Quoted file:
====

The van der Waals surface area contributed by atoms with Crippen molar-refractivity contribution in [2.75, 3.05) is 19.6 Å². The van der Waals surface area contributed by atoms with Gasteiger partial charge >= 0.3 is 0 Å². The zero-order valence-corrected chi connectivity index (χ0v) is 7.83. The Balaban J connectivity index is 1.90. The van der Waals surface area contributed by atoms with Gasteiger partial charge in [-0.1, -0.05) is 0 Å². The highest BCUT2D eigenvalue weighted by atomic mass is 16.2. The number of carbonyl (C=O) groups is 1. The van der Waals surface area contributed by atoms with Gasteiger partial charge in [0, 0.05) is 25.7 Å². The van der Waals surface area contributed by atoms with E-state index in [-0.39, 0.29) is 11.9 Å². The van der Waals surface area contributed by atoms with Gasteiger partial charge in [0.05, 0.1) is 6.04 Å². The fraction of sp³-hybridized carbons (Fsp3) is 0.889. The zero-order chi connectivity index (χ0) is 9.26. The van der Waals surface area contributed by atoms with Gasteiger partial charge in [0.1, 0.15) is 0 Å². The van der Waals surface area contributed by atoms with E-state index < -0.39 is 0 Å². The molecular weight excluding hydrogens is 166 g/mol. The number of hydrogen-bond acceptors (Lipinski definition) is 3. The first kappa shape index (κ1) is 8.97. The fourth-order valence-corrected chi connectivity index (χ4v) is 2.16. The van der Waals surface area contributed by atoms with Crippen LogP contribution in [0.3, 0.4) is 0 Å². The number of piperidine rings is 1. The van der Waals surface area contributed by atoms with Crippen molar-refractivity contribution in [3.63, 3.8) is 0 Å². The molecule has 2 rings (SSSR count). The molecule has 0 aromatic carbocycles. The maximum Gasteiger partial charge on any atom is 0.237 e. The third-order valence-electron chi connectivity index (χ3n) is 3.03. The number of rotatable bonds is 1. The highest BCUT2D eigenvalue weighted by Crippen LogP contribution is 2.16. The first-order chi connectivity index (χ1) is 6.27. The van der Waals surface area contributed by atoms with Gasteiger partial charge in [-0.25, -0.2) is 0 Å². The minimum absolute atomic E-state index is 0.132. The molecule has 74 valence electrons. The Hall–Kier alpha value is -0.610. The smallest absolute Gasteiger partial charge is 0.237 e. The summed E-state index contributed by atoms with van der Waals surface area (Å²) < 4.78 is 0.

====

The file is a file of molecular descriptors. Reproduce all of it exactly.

The van der Waals surface area contributed by atoms with Crippen molar-refractivity contribution in [2.75, 3.05) is 19.6 Å². The van der Waals surface area contributed by atoms with Gasteiger partial charge >= 0.3 is 0 Å². The zero-order valence-corrected chi connectivity index (χ0v) is 7.83. The Balaban J connectivity index is 1.90. The van der Waals surface area contributed by atoms with Gasteiger partial charge in [-0.1, -0.05) is 0 Å². The highest BCUT2D eigenvalue weighted by atomic mass is 16.2. The number of carbonyl (C=O) groups is 1. The van der Waals surface area contributed by atoms with Gasteiger partial charge in [0, 0.05) is 25.7 Å². The van der Waals surface area contributed by atoms with E-state index in [-0.39, 0.29) is 11.9 Å². The van der Waals surface area contributed by atoms with Gasteiger partial charge in [0.05, 0.1) is 6.04 Å². The fraction of sp³-hybridized carbons (Fsp3) is 0.889. The zero-order chi connectivity index (χ0) is 9.26. The van der Waals surface area contributed by atoms with Gasteiger partial charge in [0.1, 0.15) is 0 Å². The van der Waals surface area contributed by atoms with E-state index < -0.39 is 0 Å². The molecular weight excluding hydrogens is 166 g/mol. The number of hydrogen-bond acceptors (Lipinski definition) is 3. The first kappa shape index (κ1) is 8.97. The fourth-order valence-corrected chi connectivity index (χ4v) is 2.16. The van der Waals surface area contributed by atoms with Crippen LogP contribution in [0.3, 0.4) is 0 Å². The number of piperidine rings is 1. The van der Waals surface area contributed by atoms with Crippen molar-refractivity contribution in [3.63, 3.8) is 0 Å². The molecule has 2 rings (SSSR count). The molecule has 0 aromatic carbocycles. The maximum Gasteiger partial charge on any atom is 0.237 e. The third-order valence-electron chi connectivity index (χ3n) is 3.03. The number of rotatable bonds is 1. The highest BCUT2D eigenvalue weighted by Crippen LogP contribution is 2.16. The first-order chi connectivity index (χ1) is 6.27. The van der Waals surface area contributed by atoms with Gasteiger partial charge in [-0.25, -0.2) is 0 Å². The minimum absolute atomic E-state index is 0.132. The molecule has 74 valence electrons. The Hall–Kier alpha value is -0.610. The smallest absolute Gasteiger partial charge is 0.237 e. The summed E-state index contributed by atoms with van der Waals surface area (Å²) < 4.78 is 0.